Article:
Deferred Action for Childhood Arrivals (DACA) Turns One, But Not Everyone Celebrates

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It has been a year since President Obama signed an executive order protecting DREAM Act-eligible youth from being deported. The order instructed the Department of Homeland Security not to deport undocumented immigrants that arrived in the United States before the age of 16, lived in the country for five years, and are enrolled in school or are military veterans.

In its first year, 58% of those estimated eligible for the Deferred Action for Childhood Arrivals (DACA) have applied. According to a Brookings Institution study released last Wednesday, more than 557,400 DREAMers have applied for deportation relief as of June 2013. Approximately 74 percent — more than 400,000 DREAMers — have had their applications accepted, with additional cases pending review. Overall, only one percent of applicants have been denied.

United We Dream has even introduced a “Pocket DACA” mobile app:

But with all these recent steps being taken, why does the Obama administration continue setting new records for deporting people?

Read more after the jump.For the fourth year in a row, the Obama administration set a record for the number of people it deported. In 2012, the total reached 409,849.

Although President Obama supports creating a pathway to citizenship for many undocumented immigrants, his administration deported a record 1.5 million of them in his first term. At this rate, reports show that 2 million people will be deported by 2014 — more than the total number of deportations before 1997.

While 55 percent, or roughly 225,000 people, deported in 2012 were convicted of crimes such as drug offenses and driving under the influence, perhaps as many as 100,000 also deported — aside from their undocumented status — were law-abiding people. Included among these figures continue to be DREAMers.

“I make no apologies for us enforcing the law as well as the work that we've done to strengthen border security,” Obama was quoted saying early this year in an interview with Telemundo, as he promoted his plan to fight for reform this year.

Obama did lament he cannot halt deportations until immigration reform efforts are concluded, but that new legislation would attempt to address the issue of removals.

Yet Republicans on the other side of the issue are not waiting around and are creating new obstacles for Democrats to deal with in the meantime.

Early this summer, the House voted to resume deporting young DREAM Act immigrants. The amendment sponsored by anti-immigrant zealot U.S. Representative Steve King (R-Iowa) would prohibit Immigration and Customs Enforcement from implementing the President's 2012 executive order protecting DREAMers from deportation.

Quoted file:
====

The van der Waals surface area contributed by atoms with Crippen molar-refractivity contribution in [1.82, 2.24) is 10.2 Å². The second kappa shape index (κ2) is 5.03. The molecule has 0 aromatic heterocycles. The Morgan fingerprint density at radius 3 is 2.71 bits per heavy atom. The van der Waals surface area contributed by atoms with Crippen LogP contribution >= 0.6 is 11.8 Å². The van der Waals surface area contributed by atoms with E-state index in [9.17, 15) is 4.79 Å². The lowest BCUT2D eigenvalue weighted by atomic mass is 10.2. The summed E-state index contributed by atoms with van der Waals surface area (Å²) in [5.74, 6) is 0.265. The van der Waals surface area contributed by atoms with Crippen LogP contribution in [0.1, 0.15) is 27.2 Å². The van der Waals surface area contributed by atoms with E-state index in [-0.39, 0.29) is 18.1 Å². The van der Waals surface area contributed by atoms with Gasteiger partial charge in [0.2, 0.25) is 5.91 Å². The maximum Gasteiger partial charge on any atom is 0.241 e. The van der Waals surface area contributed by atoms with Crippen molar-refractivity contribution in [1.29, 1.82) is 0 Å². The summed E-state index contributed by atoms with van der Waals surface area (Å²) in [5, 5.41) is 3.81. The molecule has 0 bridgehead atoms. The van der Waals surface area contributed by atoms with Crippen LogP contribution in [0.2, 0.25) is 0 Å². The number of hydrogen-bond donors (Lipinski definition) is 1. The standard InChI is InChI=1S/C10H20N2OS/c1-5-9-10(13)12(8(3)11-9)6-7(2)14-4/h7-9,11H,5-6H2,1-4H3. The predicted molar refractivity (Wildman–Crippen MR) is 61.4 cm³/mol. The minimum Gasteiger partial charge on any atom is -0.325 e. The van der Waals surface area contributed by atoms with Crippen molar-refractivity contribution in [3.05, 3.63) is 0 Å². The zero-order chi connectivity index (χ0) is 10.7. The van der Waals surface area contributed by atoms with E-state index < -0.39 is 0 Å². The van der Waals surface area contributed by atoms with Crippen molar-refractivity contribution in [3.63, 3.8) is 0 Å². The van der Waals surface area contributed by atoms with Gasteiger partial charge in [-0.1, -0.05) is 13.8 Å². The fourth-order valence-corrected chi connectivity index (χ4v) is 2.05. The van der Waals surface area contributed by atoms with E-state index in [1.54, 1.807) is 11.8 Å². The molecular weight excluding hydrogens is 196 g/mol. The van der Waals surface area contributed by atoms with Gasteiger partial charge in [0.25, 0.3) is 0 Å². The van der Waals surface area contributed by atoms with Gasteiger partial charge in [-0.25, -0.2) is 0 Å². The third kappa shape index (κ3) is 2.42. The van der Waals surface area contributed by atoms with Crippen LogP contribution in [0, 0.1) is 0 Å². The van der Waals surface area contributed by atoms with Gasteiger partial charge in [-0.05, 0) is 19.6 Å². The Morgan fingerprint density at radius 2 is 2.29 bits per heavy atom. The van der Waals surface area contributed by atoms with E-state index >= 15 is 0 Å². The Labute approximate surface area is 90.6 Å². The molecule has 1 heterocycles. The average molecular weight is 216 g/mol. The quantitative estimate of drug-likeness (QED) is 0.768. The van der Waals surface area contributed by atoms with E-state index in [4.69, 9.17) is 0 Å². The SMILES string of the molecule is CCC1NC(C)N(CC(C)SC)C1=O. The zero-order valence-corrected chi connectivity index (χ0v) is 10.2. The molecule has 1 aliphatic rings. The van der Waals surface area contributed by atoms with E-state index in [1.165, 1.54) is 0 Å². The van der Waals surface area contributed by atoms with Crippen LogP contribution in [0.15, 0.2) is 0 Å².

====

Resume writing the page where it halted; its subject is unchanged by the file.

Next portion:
While the issue of immigration is complex, it is important to note Democrats have resources they can use today and do not have to wait until the GOP is forced to compromise on immigration. Earlier this month, we covered a piece of how U.S. Representative Lloyd Doggett (D-Texas) saved a Texas mother from deportation and from being separated of her son. Doggett only had to send a letter of support to ICE on behalf of the mother.

Why aren't more Democrats doing the same?

Why were there 100,000 non-criminal people deported in 2012 — including potential DACA candidates? Where were the Democrats wanting to champion immigration reform then? What actions are they taking now?

For it's first year, DACA has had its success. Research indicates that DACA opens up some economic opportunities for young aspiring Americans. But there's clearly a lot more work left to be done. Almost half of all potential candidates have not yet been reached. And, of course, DACA does not address the constant fear of deportation that their family members will still face.

Texas is one of the states with most to gain, as there are 11,000 DACA candidates living in the state.

It is pivotal for Democrats not only continue to talk-the-talk but walk-the-walk. There is a lot more at stake than just recapturing control of the House or keeping control of the Senate or crushing Republicans with the help of Latinos in future presidential elections — there are also peoples' lives on the line here, that need help this very moment. DACA, however successful, is only but one step.


About Author

Omar Araiza

Staff writer Omar Araiza covers immigration, Latino voters, the U.S.-Mexico border, and LGBT issues. He is a proud South Texas native, born and raised in the lower Rio Grande Valley. Omar tweets from @AraizaTX.

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